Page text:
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Monterey Bay National Marine Sanctuary

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kara donaldson

on 10 June 2013

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Transcript of Monterey Bay National Marine Sanctuary

Monterey Bay Species Pictures Introduction The Senorita was left out because it kept saying that we were wrong every time we tried to fix and connect it. We thought that the program was glitching. Our Food Web Abiotic Needs and Interactions The ocean is influenced by abiotic factors in the air and water, and along the ocean bottom. Monterey Bay National Marine Sanctuary is affected by ocean currents, nutrient upwelling, and El Nino events. The shape of the seabed and the strength of waves are also important. Human Impact on the Population Humans have effected the sea otter population a lot. They have polluted and killed many otters, but also have helped. The humans have set up wildlife sanctuaries. They have also made laws and limits on fishing and pollution. BY: Kara Donaldson, Tommy Karedimas, and Paige Holstine
Third Hour Monterey Bay National Marine Sanctuary Organisms PRODUCERS- Giant kelp, red algae, zooanthellae, and phytoplankton
PRIMARY CONSUMERS- Zooplankton, foliate kelp crab, purple sea urchin, turban snail, abalone, spiny brittle star, and giant green anemone
SECONDARY CONSUMERS- Giant kelpfish, senorita, California spiny lobster, bat star, and California sheephead
TERTIARY CONSUMERS- Red octopus, garibaldi, and sea otter
Sea otter eating a sea urchin Abiotic Factors TEMPERATURE- A typical day in Monterey Bay during summer and early fall is cool with air temperatures ranging from about 60- 65 degrees Fahrenheit, with a somewhat cloudy sky. In Monterey Bay, it barely rains.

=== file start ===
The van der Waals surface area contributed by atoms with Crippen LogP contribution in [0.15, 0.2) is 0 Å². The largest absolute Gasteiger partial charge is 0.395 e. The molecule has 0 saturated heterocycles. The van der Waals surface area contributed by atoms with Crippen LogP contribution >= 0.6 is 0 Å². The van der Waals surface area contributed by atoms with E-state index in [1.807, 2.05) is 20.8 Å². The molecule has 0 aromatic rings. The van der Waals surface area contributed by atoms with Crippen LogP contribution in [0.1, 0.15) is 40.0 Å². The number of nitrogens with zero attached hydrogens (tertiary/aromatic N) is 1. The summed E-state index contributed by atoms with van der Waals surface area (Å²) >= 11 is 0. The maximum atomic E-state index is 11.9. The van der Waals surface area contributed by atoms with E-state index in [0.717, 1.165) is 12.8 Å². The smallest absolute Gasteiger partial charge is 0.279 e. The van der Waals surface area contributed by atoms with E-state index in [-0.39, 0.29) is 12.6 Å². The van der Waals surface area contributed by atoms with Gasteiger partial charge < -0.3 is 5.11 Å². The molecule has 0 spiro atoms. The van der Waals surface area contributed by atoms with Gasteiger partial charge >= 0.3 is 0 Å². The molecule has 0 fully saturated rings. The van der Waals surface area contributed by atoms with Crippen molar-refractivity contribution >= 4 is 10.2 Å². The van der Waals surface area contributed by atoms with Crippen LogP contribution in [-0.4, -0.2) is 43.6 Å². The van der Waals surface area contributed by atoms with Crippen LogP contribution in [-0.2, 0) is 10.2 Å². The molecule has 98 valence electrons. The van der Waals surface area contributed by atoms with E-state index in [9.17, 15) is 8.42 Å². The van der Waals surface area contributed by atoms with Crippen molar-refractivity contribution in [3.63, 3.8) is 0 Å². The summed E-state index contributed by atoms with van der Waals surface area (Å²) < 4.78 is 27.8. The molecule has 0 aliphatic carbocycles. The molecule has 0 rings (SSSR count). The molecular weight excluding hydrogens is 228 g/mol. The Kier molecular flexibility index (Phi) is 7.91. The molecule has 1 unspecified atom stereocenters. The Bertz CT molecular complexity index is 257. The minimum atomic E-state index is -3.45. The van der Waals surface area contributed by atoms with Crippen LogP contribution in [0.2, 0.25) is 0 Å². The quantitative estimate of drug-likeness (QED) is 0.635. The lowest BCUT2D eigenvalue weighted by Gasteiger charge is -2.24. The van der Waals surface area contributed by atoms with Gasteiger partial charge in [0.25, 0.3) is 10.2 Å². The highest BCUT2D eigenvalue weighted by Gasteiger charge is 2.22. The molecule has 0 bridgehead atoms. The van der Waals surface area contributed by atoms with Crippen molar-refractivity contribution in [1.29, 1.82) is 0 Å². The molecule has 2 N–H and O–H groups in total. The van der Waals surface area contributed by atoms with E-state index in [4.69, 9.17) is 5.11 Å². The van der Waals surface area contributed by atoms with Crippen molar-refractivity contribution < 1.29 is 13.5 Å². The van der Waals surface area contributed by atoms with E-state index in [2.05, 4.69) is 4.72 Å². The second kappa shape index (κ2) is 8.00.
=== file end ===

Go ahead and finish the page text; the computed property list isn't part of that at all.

OCEAN CURRENTS- The California current and California undercurrent are the two currents in the area. The California current moves from the subarctic ocean near by Alaska. This water is cool and not at all salty. The California undercurrent is tropical, warm, and salty. Human Factors WATER QUALITY DECREASING- Water quality in the off-shore environmentof the sanctuary suggest degraded conditions. The degraded water conditions are made by land-based activities, such as those linked to to urban population development, nutrients into off-shore sanctuary waters, and boat/ vessel traffic that can result in oil deposits in the water, and marine debris.
ACTIVITIES THAT PUT PRESSURE ON SANCTUARY RESOURCES- Activities that put pressure on sanctuary resources are diverse. Some of the most prominent pressures commercial and recreational fishing, agricultural and urban runoff, harmful algal blooms, coastal development of non-native species, and recent disturbances in the wildlife community. Boats in Monterey Bay have a harmful effect on the wildlife. The Sea Otter Population The sea otter population played an important role in the development of the West Coast. The discovery of the sea otter sparked interest in many Russians. The interest lead to the starting of Russian colonization in 1741. The sea otter lives in giant kelp forests and rest on rocks. The population can be found as far as Japan also. The sea otter eats several invertebrates, abalone, sea urchins, and different species of snails. The sea otters only predator is the killer whale. The otters are diurnal (wake during the day) and feed and groom daily. Our Video The Monterey Bay National Marine Sanctuary (MBNMS) is a Federally protected marine area offshore of California's central coast. Stretching from Marin to Cambria. Monterey Bay National Marine Sanctuary has a shoreline length of 276 miles and 6,094 square miles of ocean. It has one of the most diverse marine ecosystems, it is home to numerous mammals, seabirds, fishes, invertebrates and plants. The Monterey Bay National Marine Sanctuary was established for the purpose of resource protection, research, education, and public use. Red Octopus Gaint Kelp Purple Sea Urchin
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